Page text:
This was originally written as a letter to one of my friends
Thanks for sharing your thoughts on Heaven, too. It's really been making me think. Especially since talking to some of the students here on campus, I think it's very important that I have a clear conception of what Heaven is. One student I was talking to pretty much saw Heaven as a frame of mind. The problem with that is, that Christ said He was returning to Heaven. So Heaven was more than a frame of mind -- it was a location that could be returned to.
One professor on the IWU campus gave a talk on how Heaven is not mentioned in the OT. But if the people in the OT didn't know about Heaven, how could they look forward to it? I just love how Hebrews 11 puts it: "13All these people were still living by faith when they died. They did not receive the things promised; they only saw them and welcomed them from a
distance. And they admitted that they were aliens and strangers on earth. 14People who say such things show that they are looking for a country of their own. 15If they had been thinking of the country they had left, they would have had opportunity to return. 16Instead, they were longing for a better country—a heavenly one. Therefore God is not ashamed to be called their God, for he has prepared a city for them. "
The "new heavens and the new earth" do imply there's a "first heaven and first earth." Might this be the heavens and the earth that God creates in Genesis 1? As Genesis 1 reads, "1 In the beginning God created the heavens and the earth."
So, I guess I see a "normal" noun -- heaven -- and a proper noun -- Heaven. (Note: while the NIV uses the lower case for both types of heaven, I'll use the lower case the and upper case to show which one I'm referring to) One noun refers to the sky and the atmosphere while the other refers to a distinct place which is perfect and where Jesus is preparing a place.
Sometimes the little-h heaven is plural ("heavens"), while I've only seen the capital-H Heaven in its singular form ("Heaven.") The capital "H" Heaven is beyond time: it existed before time was created. I don't know of any reference that talks about when God created this Heaven, but if it was created, it would have been done before the earth was created. I also see it as being distinct from earth.. One reason the two meanings of heaven are so related is that many of us consider both the sky and God to be "up there."
Interestingly, the first reference to Heaven I found is when God talks to Hagar: (Genesis 21:17) "God heard the boy crying, and the angel of God called to Hagar from heaven and said to her, 'What is the matter, Hagar? Do not be afraid; God has heard the boy crying as he lies there.'"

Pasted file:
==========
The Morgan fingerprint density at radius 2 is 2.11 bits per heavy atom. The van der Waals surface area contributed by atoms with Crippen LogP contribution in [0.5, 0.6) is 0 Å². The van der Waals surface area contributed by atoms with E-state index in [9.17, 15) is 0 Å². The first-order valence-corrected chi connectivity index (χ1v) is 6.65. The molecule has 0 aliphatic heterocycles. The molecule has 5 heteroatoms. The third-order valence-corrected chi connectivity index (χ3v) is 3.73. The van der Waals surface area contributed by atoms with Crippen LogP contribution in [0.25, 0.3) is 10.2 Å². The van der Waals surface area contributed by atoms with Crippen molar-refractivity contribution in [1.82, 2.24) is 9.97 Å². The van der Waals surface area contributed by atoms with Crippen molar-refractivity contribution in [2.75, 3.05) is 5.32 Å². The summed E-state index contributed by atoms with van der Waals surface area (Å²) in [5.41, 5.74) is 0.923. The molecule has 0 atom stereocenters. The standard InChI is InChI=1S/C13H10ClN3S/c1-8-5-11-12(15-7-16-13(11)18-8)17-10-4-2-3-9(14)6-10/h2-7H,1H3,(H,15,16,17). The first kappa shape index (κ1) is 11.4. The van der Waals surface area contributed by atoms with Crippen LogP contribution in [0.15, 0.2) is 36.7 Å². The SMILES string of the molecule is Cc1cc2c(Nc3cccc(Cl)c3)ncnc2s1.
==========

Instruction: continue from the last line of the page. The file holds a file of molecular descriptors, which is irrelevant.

So, even though Heaven is separate from earth, God is still very much involved in what happens down here.
One picture of the connection between earth and Heaven is given in Jacob's dream: (Genesis 28:12) "He had a dream in which he saw a stairway resting on the earth, with its top reaching to heaven, and the angels of God were ascending and descending on it." So there is a way to travel from earth to Heaven (but not by a Babel tower like some of our ancestors thought up!).
Because God hears from Heaven, we can pray to Him: (1 Kings 8:43) "then hear from heaven, your dwelling place, and do whatever the foreigner asks of you, so that all the peoples of the earth may know your name and fear you, as do your own people Israel, and may know that this house I have built bears your Name."
Really, though, God is omnipresent (everywhere), omniscient (all-knowing), and omnipotent (all-powerful). Psalm 103:19 "The LORD has established his throne in heaven, and his kingdom rules over all." He "dwelt" in the tabernacle and in the temple that the Israelites built, but was He confined by those dinky structures? So even though we often pray to God as if He was only in Heaven, people through the ages have realized that God is in many places: (Deuteronomy 4:39) "Acknowledge and take to heart this day that the LORD is God in heaven above and on the earth below. There is no other."
So God is transcendant and imminent. I believe He allows us to see glimpses of what Heaven must be like. C.S. Lewis in the book Pilgrim's Regress shows a boy who sometimes catches glimpses of a beautiful garden. Always, theses glimpses awaken a sense of longing in him: he wants to see more of that garden, to really enter it! Much of his life is spent in wandering in fake gardens. But sometimes there is the reminder -- here is a garden worth finding! Those moments wake him up and move him closer to the truly beautiful garden. Lewis also describes moments of “joy” in his life that “woke up” a desire for God at certain points in his life.
Still, while on earth we consider the physical world to be the major reality (though as believers we realize there's a spiritual realm), in Heaven, the spiritual realm is what defines reality. Paul explained this when he says, "So we fix our eyes not on what is seen, but on what is unseen. For what is seen is temporary, but what is unseen is eternal." (2 Corinthians 4:18)
Still, though, Heaven is separate from earth. That's why Jesus says, in John 14: "1Do not let your hearts be troubled. Trust in God; trust also in me. 2In my Father's house are many rooms; if it were not so, I would have told you. I am going there to prepare a place for you. 3And if I go and prepare a place for you, I will come back and take you to be with me that you also may be where I am. 4You know the way to the place where I am going."